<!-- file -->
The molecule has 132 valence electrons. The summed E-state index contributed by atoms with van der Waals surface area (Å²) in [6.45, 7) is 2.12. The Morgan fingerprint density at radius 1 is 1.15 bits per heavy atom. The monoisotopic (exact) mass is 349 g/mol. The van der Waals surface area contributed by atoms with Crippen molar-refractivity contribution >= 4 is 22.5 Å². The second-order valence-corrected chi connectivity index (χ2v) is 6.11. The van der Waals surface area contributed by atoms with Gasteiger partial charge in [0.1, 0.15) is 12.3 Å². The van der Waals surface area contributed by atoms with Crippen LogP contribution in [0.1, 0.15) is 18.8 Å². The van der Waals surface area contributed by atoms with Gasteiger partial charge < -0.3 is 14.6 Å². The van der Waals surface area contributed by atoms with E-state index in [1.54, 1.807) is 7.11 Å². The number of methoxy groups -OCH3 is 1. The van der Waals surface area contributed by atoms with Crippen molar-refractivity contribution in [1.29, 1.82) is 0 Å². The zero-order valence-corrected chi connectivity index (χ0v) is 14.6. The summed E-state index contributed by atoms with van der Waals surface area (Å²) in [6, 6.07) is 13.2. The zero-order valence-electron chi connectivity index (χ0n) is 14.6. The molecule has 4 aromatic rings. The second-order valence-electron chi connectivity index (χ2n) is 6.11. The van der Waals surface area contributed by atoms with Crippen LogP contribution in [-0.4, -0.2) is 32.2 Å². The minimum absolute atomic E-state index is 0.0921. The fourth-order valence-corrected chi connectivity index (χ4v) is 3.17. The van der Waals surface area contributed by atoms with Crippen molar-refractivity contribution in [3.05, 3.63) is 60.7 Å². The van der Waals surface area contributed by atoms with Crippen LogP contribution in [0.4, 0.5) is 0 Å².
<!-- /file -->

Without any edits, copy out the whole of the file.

The molecule has 132 valence electrons. The summed E-state index contributed by atoms with van der Waals surface area (Å²) in [6.45, 7) is 2.12. The Morgan fingerprint density at radius 1 is 1.15 bits per heavy atom. The monoisotopic (exact) mass is 349 g/mol. The van der Waals surface area contributed by atoms with Crippen molar-refractivity contribution >= 4 is 22.5 Å². The second-order valence-corrected chi connectivity index (χ2v) is 6.11. The van der Waals surface area contributed by atoms with Gasteiger partial charge in [0.1, 0.15) is 12.3 Å². The van der Waals surface area contributed by atoms with Crippen LogP contribution in [0.1, 0.15) is 18.8 Å². The van der Waals surface area contributed by atoms with Gasteiger partial charge < -0.3 is 14.6 Å². The van der Waals surface area contributed by atoms with E-state index in [1.54, 1.807) is 7.11 Å². The number of methoxy groups -OCH3 is 1. The van der Waals surface area contributed by atoms with Crippen molar-refractivity contribution in [1.29, 1.82) is 0 Å². The zero-order valence-corrected chi connectivity index (χ0v) is 14.6. The summed E-state index contributed by atoms with van der Waals surface area (Å²) in [6, 6.07) is 13.2. The zero-order valence-electron chi connectivity index (χ0n) is 14.6. The molecule has 4 aromatic rings. The second-order valence-electron chi connectivity index (χ2n) is 6.11. The van der Waals surface area contributed by atoms with Crippen LogP contribution in [-0.4, -0.2) is 32.2 Å². The minimum absolute atomic E-state index is 0.0921. The fourth-order valence-corrected chi connectivity index (χ4v) is 3.17. The van der Waals surface area contributed by atoms with Crippen molar-refractivity contribution in [3.05, 3.63) is 60.7 Å². The van der Waals surface area contributed by atoms with Crippen LogP contribution in [0.4, 0.5) is 0 Å².